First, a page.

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Credit Trump with curbing fentanyl flow from China

U.S. Sen. Lamar Alexander, Guest Commentary • May 18, 2019 at 4:00 AM

Between 2016 and 2017, the number of Tennesseans who died from a fentanyl overdose increased 70 percent. Fentanyl, a synthetic opioid that can be 100 times stronger than opioid prescription pills, is the leading cause of opioid overdose deaths in our country.

China recently took the single most important step to stop the flow of deadly fentanyl into the United States by designating the drug as a controlled substance.

President Trump called this “a game changer.” And I agree – this will, undoubtedly, save thousands of American lives.

Let me tell you a story about how we got here.

Last October, I led a senior delegation of five senators and two members of the House of Representatives to Beijing to meet with Chinese leaders. At the urging of U.S. Ambassador to China, Terry Branstad, we made fentanyl and the opioid crisis the primary point of our visit.

We asked the Chinese officials with whom we met to control all forms of fentanyl, which will give Chinese law enforcement the green light to go after anyone in China who uses or produces fentanyl illegally or improperly. The Chinese officials were at first skeptical, but listened closely and committed to working with us on this public health crisis.

This action is important because, according to the U.S. Drug Enforcement Administration (DEA), almost all fentanyl that comes to the United States illegally, in one way or the other, begins its production in China. And in 2017, more than half of opioid overdose deaths involved synthetic opioids such fentanyl.

When I returned from China, I urged President Trump to thank Chinese President Xi when they met at the G20 summit in Argentina for what China had already done to curb fentanyl production, and to ask the Chinese to continue working with us to stem the flow of fentanyl into the United States.

On April 4, Ambassador Brandstad wrote to me saying that China planned to classify all forms of fentanyl as a controlled substance – effective May 1, 2019 – and that the decision was a “direct result” of our congressional meetings in China last October.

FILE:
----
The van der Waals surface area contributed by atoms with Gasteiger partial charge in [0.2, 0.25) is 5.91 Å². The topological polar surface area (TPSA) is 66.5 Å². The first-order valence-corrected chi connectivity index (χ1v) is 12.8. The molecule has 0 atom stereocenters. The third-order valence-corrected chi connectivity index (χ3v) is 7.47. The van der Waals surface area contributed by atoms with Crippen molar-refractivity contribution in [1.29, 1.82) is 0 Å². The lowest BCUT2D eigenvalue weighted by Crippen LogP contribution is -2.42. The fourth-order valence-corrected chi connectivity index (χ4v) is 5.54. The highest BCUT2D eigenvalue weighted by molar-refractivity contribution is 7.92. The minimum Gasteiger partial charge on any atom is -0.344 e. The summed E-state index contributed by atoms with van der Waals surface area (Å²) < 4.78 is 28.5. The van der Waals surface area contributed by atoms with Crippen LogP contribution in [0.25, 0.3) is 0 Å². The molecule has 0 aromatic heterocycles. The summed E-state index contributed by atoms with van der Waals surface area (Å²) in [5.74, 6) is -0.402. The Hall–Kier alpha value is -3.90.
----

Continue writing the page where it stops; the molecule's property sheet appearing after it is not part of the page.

President Trump deserves great credit for persuading China to make the selling of illegal fentanyl to the United States subject to the maximum penalty under Chinese law.

More Americans died last year from opioid overdoses than automobile accidents, making opioid overdoses the number one public health crisis in this country. The total number of deaths from fentanyl overdose was 28,000. DEA agents have told me that if they open a package and just a few grams of fentanyl escape into the air, they are almost overcome and have to leave the room. All it takes is a very small amount of fentanyl to kill you, which is one reason why we have seen such a spike in overdose deaths.

I learned a lot about the effects of fentanyl while working on our bipartisan opioids legislation last year, which included proposals from five different Senate committees, including the STOP Act to stop illegal drugs, like fentanyl, at the border. President Trump signed our legislation into law in October 2018, saying it was “the single largest bill to combat a drug crisis in the history of our country,” and Senate Majority Leader Mitch McConnell (R-Ky.) called it “landmark” legislation to fight the opioid crisis.

China’s decision to designate all forms of fentanyl as a controlled substance will save even more American lives, and I’m grateful to Chinese leaders for listening to our Congressional delegation and for President Trump and President Xi’s leadership in taking this action.

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